## Lost Secrets of the H-Bridge, Part III: Practical Issues of Inductor and Capacitor Ripple Current

We've been analyzing the ripple current in an H-bridge, both in an inductive load and the DC link capacitor. Here's a really quick recap; if you want to get into more details, go back and read part I and part II until you've got equations coming out of your ears. I promise there will be a lot less grungy math in this post. So let's get most of it out of the way:

Switches QAH and QAL are being turned on and off with pulse-width modulation (PWM), to produce an average voltage DaVdc on...

## Lost Secrets of the H-Bridge, Part II: Ripple Current in the DC Link Capacitor

July 28, 2013

In my last post, I talked about ripple current in inductive loads.

One of the assumptions we made was that the DC link was, in fact, a DC voltage source. In reality that's an approximation; no DC voltage source is perfect, and current flow will alter the DC link voltage. To analyze this, we need to go back and look at how much current actually is being drawn from the DC link. Below is an example. This is the same kind of graph as last time, except we added two...

## Lost Secrets of the H-Bridge, Part I: Ripple Current in Inductive Loads

July 8, 2013

So you think you know about H-bridges? They're something I mentioned in my last post about signal processing with Python.

Here we have a typical H-bridge with an inductive load. (Mmmmm ahhh! It's good to draw by hand every once in a while!) There are four power switches: QAH and QAL connecting node A to the DC link, and QBH and QBL connecting node B to the DC link. The load is connected between nodes A and B, and here is represented by an inductive load in series with something else. We...

## Adventures in Signal Processing with Python

Author’s note: This article was originally called Adventures in Signal Processing with Python (MATLAB? We don’t need no stinkin' MATLAB!) — the allusion to The Treasure of the Sierra Madre has been removed, in deference to being a good neighbor to The MathWorks. While I don’t make it a secret of my dislike of many aspects of MATLAB — which I mention later in this article — I do hope they can improve their software and reduce the price. Please note this...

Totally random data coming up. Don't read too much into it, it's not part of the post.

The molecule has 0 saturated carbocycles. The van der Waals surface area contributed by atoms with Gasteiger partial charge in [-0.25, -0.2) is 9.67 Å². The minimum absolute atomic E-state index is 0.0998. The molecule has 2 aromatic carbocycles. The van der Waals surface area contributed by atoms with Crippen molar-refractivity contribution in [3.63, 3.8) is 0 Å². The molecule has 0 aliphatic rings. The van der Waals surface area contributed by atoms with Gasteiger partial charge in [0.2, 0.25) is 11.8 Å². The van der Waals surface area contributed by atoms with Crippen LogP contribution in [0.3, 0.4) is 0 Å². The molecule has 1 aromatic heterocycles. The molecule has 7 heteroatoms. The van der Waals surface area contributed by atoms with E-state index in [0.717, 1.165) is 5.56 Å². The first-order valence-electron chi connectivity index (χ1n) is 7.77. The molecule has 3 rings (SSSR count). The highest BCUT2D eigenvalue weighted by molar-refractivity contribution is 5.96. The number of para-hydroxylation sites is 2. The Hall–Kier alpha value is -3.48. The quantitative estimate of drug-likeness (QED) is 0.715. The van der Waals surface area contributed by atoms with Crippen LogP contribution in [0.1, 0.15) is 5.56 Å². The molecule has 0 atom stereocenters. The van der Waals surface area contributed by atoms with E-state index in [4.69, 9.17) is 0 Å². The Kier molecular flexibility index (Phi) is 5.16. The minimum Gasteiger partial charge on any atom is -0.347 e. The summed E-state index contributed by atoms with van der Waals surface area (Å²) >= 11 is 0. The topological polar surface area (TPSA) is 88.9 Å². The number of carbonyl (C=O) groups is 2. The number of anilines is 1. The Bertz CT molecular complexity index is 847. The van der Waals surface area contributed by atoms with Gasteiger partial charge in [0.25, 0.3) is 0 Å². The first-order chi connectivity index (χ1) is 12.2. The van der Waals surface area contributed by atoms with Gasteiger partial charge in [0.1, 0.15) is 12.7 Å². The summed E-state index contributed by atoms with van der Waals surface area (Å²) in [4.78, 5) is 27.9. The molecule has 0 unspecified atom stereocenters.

## How to Estimate Encoder Velocity Without Making Stupid Mistakes: Part I

Here's a common problem: you have a quadrature encoder to measure the angular position of a motor, and you want to know both the position and the velocity. How do you do it? Some people do it poorly -- this article is how not to be one of them.

Well, first we need to get position. Quadrature encoders are incremental encoders, meaning they can only measure relative changes in position. They produce a pair of pulse trains, commonly called A and B, that look like...

## Linear Feedback Shift Registers for the Uninitiated, Part XIII: System Identification

March 12, 20181 comment

Last time we looked at spread-spectrum techniques using the output bit sequence of an LFSR as a pseudorandom bit sequence (PRBS). The main benefit we explored was increasing signal-to-noise ratio (SNR) relative to other disturbance signals in a communication system.

This time we’re going to use a PRBS from LFSR output to do something completely different: system identification. We’ll show two different methods of active system identification, one using sine waves and the other...

## Linear Regression with Evenly-Spaced Abscissae

May 1, 20181 comment

What a boring title. I wish I could come up with something snazzier. One word I learned today is studentization, which is just the normalization of errors in a curve-fitting exercise by the sample standard deviation (e.g. point $x_i$ is $0.3\hat{\sigma}$ from the best-fit linear curve, so $\frac{x_i - \hat{x}_i}{\hat{\sigma}} = 0.3$) — Studentize me! would have been nice, but I couldn’t work it into the topic for today. Oh well.

I needed a little break from...

## Return of the Delta-Sigma Modulators, Part 1: Modulation

May 28, 2023

Each of these are about delta-sigma modulation, but they’re short and sweet, and not very in-depth. And the 2013 article was really more about analog-to-digital converters. So we’re going to revisit the subject, this time with a lot more technical depth — in fact, I’ve had to split this...

## A Second Look at Slew Rate Limiters

January 14, 2022

I recently had to pick a slew rate for a current waveform, and I got this feeling of déjà vu… hadn’t I gone through this effort already? So I looked, and lo and behold, way back in 2014 I wrote an article titled Slew Rate Limiters: Nonlinear and Proud of It! where I explored the effects of two types of slew rate limiters, one feedforward and one feedback, given a particular slew rate $R$.

Here was one figure I published at the time:

This...

## Debugging DSP code.

May 1, 2019

I am fascinated with neural network processing and have been playing with them since the 80's.

I am a frequent contributor to the Numenta forum. Numenta is the current project of Jeff Hawins, the guy that gave us the Palm Pilot. They are working with the HTM model. This is a system based on studies of the functions of the cortical column and has some very interesting properties: It processes sequential data streams and has very effective one shot learning. The data is arranged in Sparse...